We ought always to give thanks to God for you, brothers, as is right, because your faith is growing abundantly, and the love of every one of you for one another is increasing. Therefore we ourselves boast about you in the churches of God for your steadfastness and faith in all your persecutions and in the afflictions that you are enduring.
Just think about this for a minute: the Apostle Paul says that he “boasts about you in the churches of God.”  Whatever it is that’s happening there impresses the man who first evangelized the Gentile world.  And what impresses him is not just that they love one another: it is that they are “steadfast” in these things even though there are legitimately-bad things happening to them.

This, I think, is a challenge for the rest of us. Let’s face it: there are not many of us who have true afflictions and persecutions for the faith.  We are not imprisoned for our beliefs.  We are not deprived of property or employment because we are followers of Christ.  We are not people accused of all manner of depravity because we are hated by those who see us as a threat.  But as we see it, when we suffer under affliction and persecution, either we simply paste on our stoic and staid face to gut it out, or we hope for others to be extra-sensitive toward us so that our burdens aren’t any heavier.  We want to weather it out, and hope it passes.  But as Paul looks upon the Thessalonians, he says, “Listen: I already boast about your faith and love to everyone I meet, but when I see your faith and love as it is demonstrated under the worst of circumstances – when it is actually made the reason other people seek to harm you – Wow!  It’s something to boast about to all churches.”  The King James translates it: “We ourselves glory in you.”  Paul means it is a reason to rejoice.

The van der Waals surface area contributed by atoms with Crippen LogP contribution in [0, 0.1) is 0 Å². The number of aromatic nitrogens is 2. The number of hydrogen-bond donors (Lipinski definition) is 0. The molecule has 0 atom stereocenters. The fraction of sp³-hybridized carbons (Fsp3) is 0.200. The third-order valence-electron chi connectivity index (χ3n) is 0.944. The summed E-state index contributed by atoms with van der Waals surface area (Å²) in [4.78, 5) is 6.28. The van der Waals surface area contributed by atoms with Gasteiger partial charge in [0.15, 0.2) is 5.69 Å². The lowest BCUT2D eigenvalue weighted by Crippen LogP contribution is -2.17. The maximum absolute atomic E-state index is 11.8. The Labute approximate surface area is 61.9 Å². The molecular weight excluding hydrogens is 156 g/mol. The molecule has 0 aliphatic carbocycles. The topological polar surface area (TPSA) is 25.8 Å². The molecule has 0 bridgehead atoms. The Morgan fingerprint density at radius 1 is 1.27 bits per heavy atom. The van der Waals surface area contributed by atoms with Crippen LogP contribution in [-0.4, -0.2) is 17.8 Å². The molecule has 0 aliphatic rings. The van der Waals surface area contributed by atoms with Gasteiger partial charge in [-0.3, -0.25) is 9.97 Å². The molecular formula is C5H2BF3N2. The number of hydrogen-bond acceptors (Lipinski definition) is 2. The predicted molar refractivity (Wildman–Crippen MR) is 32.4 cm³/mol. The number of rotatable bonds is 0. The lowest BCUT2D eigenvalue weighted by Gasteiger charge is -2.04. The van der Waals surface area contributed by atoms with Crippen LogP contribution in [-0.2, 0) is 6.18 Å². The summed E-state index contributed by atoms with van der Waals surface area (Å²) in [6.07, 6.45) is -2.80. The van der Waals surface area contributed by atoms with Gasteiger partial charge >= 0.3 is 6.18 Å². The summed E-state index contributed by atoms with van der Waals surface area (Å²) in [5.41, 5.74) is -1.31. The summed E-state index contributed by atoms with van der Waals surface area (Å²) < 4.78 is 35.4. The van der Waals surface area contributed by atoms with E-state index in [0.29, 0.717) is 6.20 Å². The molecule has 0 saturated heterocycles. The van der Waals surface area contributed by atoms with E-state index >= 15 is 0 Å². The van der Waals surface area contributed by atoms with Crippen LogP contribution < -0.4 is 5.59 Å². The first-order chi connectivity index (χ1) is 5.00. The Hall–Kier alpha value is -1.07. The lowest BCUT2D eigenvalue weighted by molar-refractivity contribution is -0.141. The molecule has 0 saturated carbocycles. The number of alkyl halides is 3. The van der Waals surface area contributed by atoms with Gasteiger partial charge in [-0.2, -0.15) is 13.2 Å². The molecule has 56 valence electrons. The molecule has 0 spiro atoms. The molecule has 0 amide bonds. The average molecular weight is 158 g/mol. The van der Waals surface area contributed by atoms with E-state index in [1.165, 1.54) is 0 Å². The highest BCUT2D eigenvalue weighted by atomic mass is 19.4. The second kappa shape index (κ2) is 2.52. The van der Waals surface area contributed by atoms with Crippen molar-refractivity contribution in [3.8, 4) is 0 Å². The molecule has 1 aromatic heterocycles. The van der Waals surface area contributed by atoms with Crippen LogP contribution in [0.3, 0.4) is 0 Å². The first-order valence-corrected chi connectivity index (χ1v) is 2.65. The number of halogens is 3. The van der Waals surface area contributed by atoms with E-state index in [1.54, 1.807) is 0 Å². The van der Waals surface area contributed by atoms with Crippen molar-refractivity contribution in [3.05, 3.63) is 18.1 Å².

We should think about this carefully, because this is the boast Paul is making about these people: “I taught them that God loves them enough to sacrifice his Son for them – to sacrifice his righteous son for their sinful selves – and these people really got it.  They started loving each other as if the offenses they might have had against each other were forgiven in a final way, an authoritative way.  But the more they love each other, the worse people outside of their camp considered them – it only made outsiders hate them more.  And that hatred caused them a lot of hardship – a lot of suffering for the sake of believing that God loves, and that God’s love can be real to people.  So I think they’re doing a great job of loving even though it only brings them shame and pain.”

I’m not sure that would be received as boasting by a lot of people – it sounds like one of the major complaints about the world as we know it: no good deed goes unpunished.  It certainly couldn’t be spun into a best-selling book about what your best life will look like, or what the purpose in your life will look like.

When you put it that way, it actually seems like God may be a little unjust – that maybe he has a dark sense of humor, or maybe he’s a cruel god who is really detached from your personal concerns.  It may actually seem to deny the idea that God is love and loving.

But Paul is not insensitive to this concern.  We can see this immediately as he continues:
This [your suffering] is evidence of the righteous judgment of God, that you may be considered worthy of the kingdom of God, for which you are also suffering …
That is: you Thessalonians are loving each other, and suffering for the sake of your love.